On September 5, 2013, Plaintiffs filed a Complaint (Docket No. 1) in this Court against Defendants. Plaintiffs are currently represented by Reed Smith attorneys Jarrod Shaw, Donna Doblick, and Lucas Liben. On November 12, 2013, Defendants filed a Motion to Dismiss and accompanying brief in support (Docket Nos. 16, 17), as well as the present Motion to Disqualify Counsel, Motion to Stay Pending Decision, and accompanying brief in support (Docket Nos. 19, 20). This Court granted Defendants' Motion to Stay on October 13, 2013. Plaintiffs filed a Response in Opposition (Docket No. 24) on November 27, 2013, Defendants filed a Reply (Docket No. 26) on December 4, 2013, and Plaintiffs filed a Sur-Reply (Docket No. 28) on December 10, 2013. Additionally, Plaintiffs filed a Motion for Leave to File Documents Under Seal (Docket No. 27) on December 10, 2013. The motion was granted by the Court, and documents were filed under seal on December 11, 2013. (Docket No. 29). The matter is now fully briefed and ripe for disposition.


"The district court's power to disqualify attorneys derives from its inherent authority to supervise the professional conduct of attorneys appearing before it." Wise v. Washington County, 2013 WL 5674460 at *3 (W.D. Pa. Oct. 17, 2013) (quoting United States v. Miller, 624 F.2d 1198, 1201 (3d Cir. 1980)). Local Rule of Civil Procedure 83.3(A)(2) provides that the Court expects litigants in the Western District of Pennsylvania to adhere to the PRPC, including Rule 1.18. Nonetheless, a motion to disqualify counsel is an "extreme sanction" which is not granted lightly. Id. (citing Reg'l Emp'rs' Assurance Leagues Voluntary Emps. Beneficiary Ass'n Trust v. Castellano, 2009 WL 1911671 at *2 (E.D. Pa. Jul. 1, 2009)). Imposition of such a "drastic measure" is only permitted when "absolutely necessary." Id. (citing Martin v. Turner, 2011 WL 717682 (E.D. Pa. Feb. 18, 2011)).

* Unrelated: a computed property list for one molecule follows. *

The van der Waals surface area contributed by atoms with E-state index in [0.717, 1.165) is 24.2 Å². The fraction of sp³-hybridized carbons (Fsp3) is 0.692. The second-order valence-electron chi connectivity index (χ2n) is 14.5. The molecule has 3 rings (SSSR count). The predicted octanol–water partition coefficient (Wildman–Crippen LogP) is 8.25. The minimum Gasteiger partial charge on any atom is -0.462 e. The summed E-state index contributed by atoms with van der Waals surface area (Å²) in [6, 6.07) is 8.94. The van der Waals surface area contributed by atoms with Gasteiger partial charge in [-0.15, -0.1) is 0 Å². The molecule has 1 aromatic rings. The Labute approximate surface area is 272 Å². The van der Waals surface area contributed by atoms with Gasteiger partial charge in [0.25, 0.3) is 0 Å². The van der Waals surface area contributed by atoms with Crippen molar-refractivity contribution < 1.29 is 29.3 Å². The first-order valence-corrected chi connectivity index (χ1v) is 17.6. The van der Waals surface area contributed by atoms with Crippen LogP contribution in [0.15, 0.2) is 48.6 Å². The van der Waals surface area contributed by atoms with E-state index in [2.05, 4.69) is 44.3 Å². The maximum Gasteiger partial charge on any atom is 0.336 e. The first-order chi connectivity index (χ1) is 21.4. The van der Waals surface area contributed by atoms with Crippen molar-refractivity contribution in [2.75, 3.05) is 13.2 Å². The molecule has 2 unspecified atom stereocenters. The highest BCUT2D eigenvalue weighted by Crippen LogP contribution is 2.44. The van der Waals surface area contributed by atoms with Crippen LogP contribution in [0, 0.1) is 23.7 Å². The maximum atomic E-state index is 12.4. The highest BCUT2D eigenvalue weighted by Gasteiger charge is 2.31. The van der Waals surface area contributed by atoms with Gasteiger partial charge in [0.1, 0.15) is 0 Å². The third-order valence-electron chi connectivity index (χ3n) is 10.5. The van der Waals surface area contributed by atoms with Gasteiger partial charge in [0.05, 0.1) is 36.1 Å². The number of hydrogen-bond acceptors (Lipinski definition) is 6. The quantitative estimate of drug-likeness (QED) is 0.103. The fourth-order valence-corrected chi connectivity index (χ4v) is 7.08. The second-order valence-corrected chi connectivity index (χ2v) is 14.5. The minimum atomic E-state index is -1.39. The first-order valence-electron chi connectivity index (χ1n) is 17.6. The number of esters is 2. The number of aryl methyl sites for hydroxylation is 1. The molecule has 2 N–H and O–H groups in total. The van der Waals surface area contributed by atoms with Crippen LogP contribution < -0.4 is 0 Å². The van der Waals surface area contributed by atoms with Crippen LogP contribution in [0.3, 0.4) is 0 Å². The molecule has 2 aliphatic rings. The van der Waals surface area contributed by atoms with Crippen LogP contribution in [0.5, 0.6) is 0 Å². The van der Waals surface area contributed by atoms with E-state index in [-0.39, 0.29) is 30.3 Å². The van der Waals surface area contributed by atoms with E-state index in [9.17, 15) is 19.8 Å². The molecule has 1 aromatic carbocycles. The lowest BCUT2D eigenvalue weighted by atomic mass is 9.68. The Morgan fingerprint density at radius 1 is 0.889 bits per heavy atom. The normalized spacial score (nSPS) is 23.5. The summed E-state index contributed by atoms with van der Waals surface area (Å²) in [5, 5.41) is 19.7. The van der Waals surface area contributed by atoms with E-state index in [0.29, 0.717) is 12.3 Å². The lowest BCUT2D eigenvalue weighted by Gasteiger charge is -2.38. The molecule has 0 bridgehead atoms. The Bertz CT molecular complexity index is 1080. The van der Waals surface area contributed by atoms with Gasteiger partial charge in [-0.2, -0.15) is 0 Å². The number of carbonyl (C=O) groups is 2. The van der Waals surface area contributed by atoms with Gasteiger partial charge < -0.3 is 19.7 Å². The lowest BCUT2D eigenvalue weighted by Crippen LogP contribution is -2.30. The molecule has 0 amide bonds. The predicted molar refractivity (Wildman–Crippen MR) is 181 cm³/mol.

Deference is given to the choice of counsel made by the non-moving party because disqualification not only "robs one's adversary of her counsel of choice, but also because of the risk... one could subvert the ethical rules in an attempt to use them as a procedural weapon." Wise, 2013 WL 5674460 at *3 (quoting Wolf, Block, Schorr & Solis-Cohen LLP v. Navon, 2006 WL 680915 at *1 (E.D. Pa. Mar. 9, 2006)). A balancing test adopted by the United States Court of Appeals for the Third Circuit requires a district court to "weigh the value of using disqualification to enforce applicable disciplinary rules against the value of upholding policies such as permitting a litigant to retain the counsel of his choice and enabling attorneys to practice without excessive restrictions.'" Id. at *4 (quoting Mumma v. Bobali Corp., 382 F.App'x 209, 210 (3d Cir. 2010)). Clear evidence must be provided by the moving party to establish that ongoing representation is impermissible. Id. (citing Buschmeier v. G&G Investments, Inc., 2007 WL 4150408 at *5 (W.D. Pa. Nov. 19, 2007)). Conclusory statements of harmfulness without supporting evidence are insufficient to meet the moving party's burden. Sershen v. Cholish, 2009 WL 3332993 at *2 (M.D. Pa. Oct. 15, 2009) (citing In re: Rite Aid Corp. Litig., 139 F.Supp.2d 649, 656 (E.D. Pa. 2001)).